Saturday, January 26, 2013

A Royal Affair (Brockway)

Tropic Sprockets by Ian Brockway

A Royal Affair

Nicolaj Arcel (writer, The Girl with the Dragon Tattoo) will satisfy every lover of the period-piece with his direction of "A Royal Affair" which concerns the life of Caroline Matilde, Queen of Denmark in 1766. The film is tense and riveting, putting us right in the thick of Europe on the edge of Enlightenment and volatility. Unlike a few cinematic tomes, this film is no cursory history lesson. The rhythm is accessible. There are no dull actions and the drama is never mellow or choked with consumptive sobs. Better yet, it does not overreach or pander.

Matilde was only fifteen when she travelled from England to Denmark to wed Christian VII, her cousin, a very compulsive/impulsive character. One might wonder why she was so eager to do so, as from accounts, and as evidenced by this film, he is quite insensitive, ribald and narcissistic.
As a harlequin-faced preening brat here, King Christian VII is wonderfully portrayed by Mikkel Boe Folsgaard. Christian VII reminds me a bit of Lord Alfred Douglas, a sociopath and a pale poison flower, not unaccustomed to manipulatively wilting to get his way.

As Caroline, Alicia Vikander is transfixing as the voluptuous idealist driven at all cost, to achieve happiness and wonder. No, there is nothing "Twilight" here. This is more akin to Mary Shelley, the desire to liberate the spirit, in politics and flesh and to vanquish all fiery Deist Doom & Gloom.
Unfortunately for Caroline, her king is a mere puppet to the court, obsessed with bordellos, masturbation and miming. And he'll sign just about anything.
But then the light of Reason enters in the dark and somewhat enigmatic form of Dr. Johann Struensee (Mads Mikkelsen). King Christian takes to the ambitious doctor immediately, who likes his informality.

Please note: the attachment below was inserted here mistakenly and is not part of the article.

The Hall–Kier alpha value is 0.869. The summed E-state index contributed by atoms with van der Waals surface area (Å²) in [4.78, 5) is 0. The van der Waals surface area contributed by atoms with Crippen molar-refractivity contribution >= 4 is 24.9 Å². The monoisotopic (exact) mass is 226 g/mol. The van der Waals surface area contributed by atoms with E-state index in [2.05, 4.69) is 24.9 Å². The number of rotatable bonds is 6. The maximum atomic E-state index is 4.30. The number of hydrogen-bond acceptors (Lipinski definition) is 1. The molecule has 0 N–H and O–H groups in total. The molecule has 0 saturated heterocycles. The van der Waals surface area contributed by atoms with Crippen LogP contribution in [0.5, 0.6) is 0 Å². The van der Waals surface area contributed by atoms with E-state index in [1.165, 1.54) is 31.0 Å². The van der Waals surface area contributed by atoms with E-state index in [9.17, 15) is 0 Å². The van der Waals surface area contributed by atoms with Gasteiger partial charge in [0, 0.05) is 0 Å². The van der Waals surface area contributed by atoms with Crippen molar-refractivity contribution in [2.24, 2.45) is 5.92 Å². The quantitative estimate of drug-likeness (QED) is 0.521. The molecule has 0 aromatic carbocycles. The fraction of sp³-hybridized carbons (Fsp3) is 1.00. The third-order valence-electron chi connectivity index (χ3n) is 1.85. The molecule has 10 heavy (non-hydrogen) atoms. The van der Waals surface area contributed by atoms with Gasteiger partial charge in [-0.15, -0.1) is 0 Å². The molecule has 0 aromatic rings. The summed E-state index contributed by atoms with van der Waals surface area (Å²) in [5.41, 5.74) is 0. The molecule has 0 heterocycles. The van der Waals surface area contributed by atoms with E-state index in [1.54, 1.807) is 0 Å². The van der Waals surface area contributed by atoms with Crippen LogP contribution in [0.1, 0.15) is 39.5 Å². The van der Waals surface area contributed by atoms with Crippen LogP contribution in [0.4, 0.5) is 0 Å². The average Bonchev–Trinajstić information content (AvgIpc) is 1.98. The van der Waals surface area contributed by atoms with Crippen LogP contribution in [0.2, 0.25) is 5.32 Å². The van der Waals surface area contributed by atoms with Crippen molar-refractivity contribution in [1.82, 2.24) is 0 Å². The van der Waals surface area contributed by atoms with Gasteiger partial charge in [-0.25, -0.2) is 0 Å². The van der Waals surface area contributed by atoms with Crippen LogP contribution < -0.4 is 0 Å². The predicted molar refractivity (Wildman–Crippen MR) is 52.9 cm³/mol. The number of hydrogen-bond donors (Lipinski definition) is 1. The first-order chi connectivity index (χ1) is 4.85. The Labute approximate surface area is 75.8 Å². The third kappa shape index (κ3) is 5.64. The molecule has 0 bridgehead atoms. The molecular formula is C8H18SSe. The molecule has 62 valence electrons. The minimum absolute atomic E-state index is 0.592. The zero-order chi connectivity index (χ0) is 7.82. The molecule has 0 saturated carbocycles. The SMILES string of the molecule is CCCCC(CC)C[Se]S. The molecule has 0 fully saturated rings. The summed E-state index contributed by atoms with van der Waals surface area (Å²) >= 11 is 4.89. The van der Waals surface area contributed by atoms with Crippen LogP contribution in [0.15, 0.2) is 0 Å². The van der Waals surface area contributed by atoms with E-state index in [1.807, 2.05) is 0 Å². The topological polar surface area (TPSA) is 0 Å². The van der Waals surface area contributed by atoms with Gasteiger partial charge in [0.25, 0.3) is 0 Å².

And so does Caroline.

Mads Mikkelsen is terrific  in his role as the ambitious doctor and sly friend to the king who yearns to change Denmark for the better and will. There is an aura of Willem Dafoe in Mikkelsen and he is perfect as the progressive free-love radical who eschews marriage and religion in one bite. Struensee and Caroline become a Shelleyan pair, driven to combat routine domesticity as well as preach social reform and their battle is intense and frenetic, pitted against the porcelain King Christian and his clustered court.

"A Royal Affair" is what "Anna Karenina" should have been. A riveting episodic tale of style against substance with enough pathos to go with its pageantry. Not only is this film rich in content, it is also hauntingly beautiful with a painterly cinematography that recalls the artist Antoine Watteau as well as the filmmakers Lars von Trier (this film is produced by von Trier's company Zentropa) and Werner Herzog given its intense starkness against much supercilious ornamentation as symbolized by Christian VII.

Go see "A Royal Affair" for its charm and existential circumstance. You won't see a powdered face quite so disturbing or ineffectual, nor so oddly full of  hope in aching to be liked. This by itself is reason to enter the darkness and take a seat.

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